Tag Archives: After Dickens

After Dickens Writing Competition

In the range of activities that the British Council India hosted to mark the 200th birth of Portsmouth’s favourite son, a writing competition for young Indian authors tested the spirit of creativity and tribute to their favourite Victorian novelist – Charles Dickens.

After Dickens online writing competition ran across the  length and width  of India, engaged over 170+ writers between 16-21 years. Submissions ranged from short stories to poetry, reportage and documentary and even accounts of  Mr Dickens’ visit to India and his candid Tête-à-tête with  legends of Indian literature.  Some accounted even candid conversations between Dickens.

Armed with exciting entries, we reached the doors of academic Sajni Kriplani Mukherji. Sajni Di  (as she’s fondly referred to) is a Dickens expert and her appetite of all things Dickens made our vision even stronger.  ”Things are a little   tight Arnab. She said to me as I sipped the hot Darjeeling tea sitting beside her study-cum-work desk. I am occupied with a range of family priorities that are not too pleasant.

I’ll try to finish these within 5 days but if I don’t, then we’ll have to work things out slightly different. I grinned with excitement and nervousness hoping certainly for the best of times and not the worst. But as things go, Sajni di smilingly handed over the entries on the fifth day! Hurray!

As a promise, we bring to you her verdict that goes out to all our contributors and their untiring efforts.

A big ‘thank-you’ to you Sajni Di

We present to you the winning entries from the competition.

Happy reading!

- Arnab Banerjee

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The Smile – Shritama Bose

Shritama Bose was raised inJamshedpur, where she attendedSacredHeartConventSchool. She is currently a second-year undergraduate student of English atPresidencyUniversity,Calcutta. Her interests include reading, debating, writing, and quizzing.

The man used to sit on the pavement in front of the florist’s shop. I had seen him on the first day when I had gone to place the order for the flowers. He would sit there on a faded tarpaulin sheet in a tattered blue-and-white polyester shirt. His wrinkled face was framed by tousled salt-and-pepper hair, with the salt overpowering the pepper by far. He worked with shining brass-like wires, shaping them into bicycles and cycle-rickshaws of at least three different sizes. As he worked assiduously at them, a constant unfading smile played on his lips.

As I approached him for a better view of his artifacts, he looked up at me. The smile was still there; he was directing it at me, not smiling at me. His eyes creased into wrinkles as he did that. I knelt down to examine one of the largest pieces. I was taken aback by the sheer quality of the work. It testified to being the handiwork of a true craftsman- the bends in the wires were smooth, the knots strong yet subtle. Particularly remarkable was the way in which the thinnest of the wires had been interwoven into a mesh of kite-like shapes to create the seats of cycle-rickshaws. If this man had indeed crafted the pieces himself, he deserved a station higher than a spot on a Lajpat Nagar pavement. I found out the prices- the smaller of the biycles were worth Rs 10 each, the bigger worth Rs 25, the small and big rickshaws worth Rs 35 and Rs 70 respectively. I wanted a rickshaw with its mesh-seat. However, having had my share of raw deals in the city, I did not dare to go for the biggest one. I settled for a small rickshaw, duly handed over to me with a- rather the- smile.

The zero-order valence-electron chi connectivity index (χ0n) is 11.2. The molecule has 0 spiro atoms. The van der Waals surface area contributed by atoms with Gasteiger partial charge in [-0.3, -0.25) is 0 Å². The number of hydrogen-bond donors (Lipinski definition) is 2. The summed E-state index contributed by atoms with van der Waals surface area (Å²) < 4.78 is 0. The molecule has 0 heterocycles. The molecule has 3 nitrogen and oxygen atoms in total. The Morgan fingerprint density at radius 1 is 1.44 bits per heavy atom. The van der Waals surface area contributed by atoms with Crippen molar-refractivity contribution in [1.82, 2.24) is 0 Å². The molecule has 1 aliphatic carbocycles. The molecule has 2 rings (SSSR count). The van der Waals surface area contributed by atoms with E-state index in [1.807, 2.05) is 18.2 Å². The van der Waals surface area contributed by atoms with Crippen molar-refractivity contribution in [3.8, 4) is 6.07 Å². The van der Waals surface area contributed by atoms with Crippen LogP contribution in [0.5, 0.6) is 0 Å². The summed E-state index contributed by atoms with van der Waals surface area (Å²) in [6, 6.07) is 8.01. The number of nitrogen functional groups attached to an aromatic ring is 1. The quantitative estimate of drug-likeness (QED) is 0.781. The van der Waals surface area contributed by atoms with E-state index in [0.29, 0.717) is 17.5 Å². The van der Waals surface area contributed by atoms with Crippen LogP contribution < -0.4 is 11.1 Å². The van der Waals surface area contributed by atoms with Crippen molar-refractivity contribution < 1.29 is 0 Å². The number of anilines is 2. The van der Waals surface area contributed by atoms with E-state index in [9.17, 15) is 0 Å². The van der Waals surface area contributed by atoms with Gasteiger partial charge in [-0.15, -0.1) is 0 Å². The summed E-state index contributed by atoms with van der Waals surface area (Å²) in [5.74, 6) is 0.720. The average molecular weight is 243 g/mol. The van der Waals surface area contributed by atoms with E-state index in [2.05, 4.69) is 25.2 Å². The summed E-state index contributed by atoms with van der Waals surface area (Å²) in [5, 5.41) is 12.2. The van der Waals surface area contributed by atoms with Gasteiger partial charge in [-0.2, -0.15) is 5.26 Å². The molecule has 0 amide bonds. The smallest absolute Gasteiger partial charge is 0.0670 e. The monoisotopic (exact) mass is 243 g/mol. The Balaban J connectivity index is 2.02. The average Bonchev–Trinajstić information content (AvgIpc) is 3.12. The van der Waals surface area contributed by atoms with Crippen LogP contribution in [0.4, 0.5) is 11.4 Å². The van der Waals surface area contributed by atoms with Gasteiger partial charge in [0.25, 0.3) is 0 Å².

The next day and the one after that, I found groups of foreign tourists huddled around the smiling man’s spot. On the fourth day, I went to the florist’s shop to collect the consignment. The shop-assistant was packing the flowers when I, unable to resist the urge, asked him, “What is that man’s name? The one selling those miniature bicycles?”

The assistant looked out in the direction of my pointed finger. He then replied, “You mean Rashid?”

“Yes. How long has he been here?”

“Two years ago, he was dismissed from this very shop. Very slow in making bouquets. Kept fiddling with the wires. They removed him and took away the bicycle they had given him. Now he makes these things and gives the neighbouring handicraft stores a run for their money.”

As I walked out with my flowers, I turned to look at that spot. The tarpaulin looked more faded than ever, the smile did not.

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   Saahil, though a native ofCalcutta, lives inBangalore, and spends most of his time struggling with the subjects of science. His spare time he devotes to thinking about the complexities of human existence and Nature, and trivial writing. On the 24th of December, 2011, he tuned into an adult, much against his wishes.

She was pretty. And the thing that struck me most was the proud nose she had. It was defiant, almost challenging, and when she looked at me, it hit me almost as a physical blow. The nose seemed to be angry at everything she looked at, but I could imagine her smile would turn the face around altogether. I was, therefore, hesitant to approach. None of the brilliant single-sentence greetings those chaps on television keep saying seemed viable. So I kept quiet, and watched. She had the air of one who knows herself to be superior in every respect to the ordinary populace. She stared into space with resoluteness, as if she were looking for any particle brave enough to come close. I wondered how often she had intimidated males just like myself. Perhaps, I found myself thinking, she had had a tragic childhood. Perhaps she had been brought up to hate all mankind. She maintained a stony silence throughout, though the sound of the bus and the traffic outside more than made up for it. Twice I caught myself clearing my throat, and both times the noise seemed too feeble to deserve the attention of such a perfect lady. The bus ground to a halt, she threw her hair back, got up, and walked away and out. I was left alone. I could only stare at the faint depressions she had made on the seat, and yearn. Such beings are evil, I remember thinking, to make ordinary folk as us think of ourselves as unworthy. None deserve to live with such as her, I almost said aloud, but for days afterward I could not stop dreaming of just that.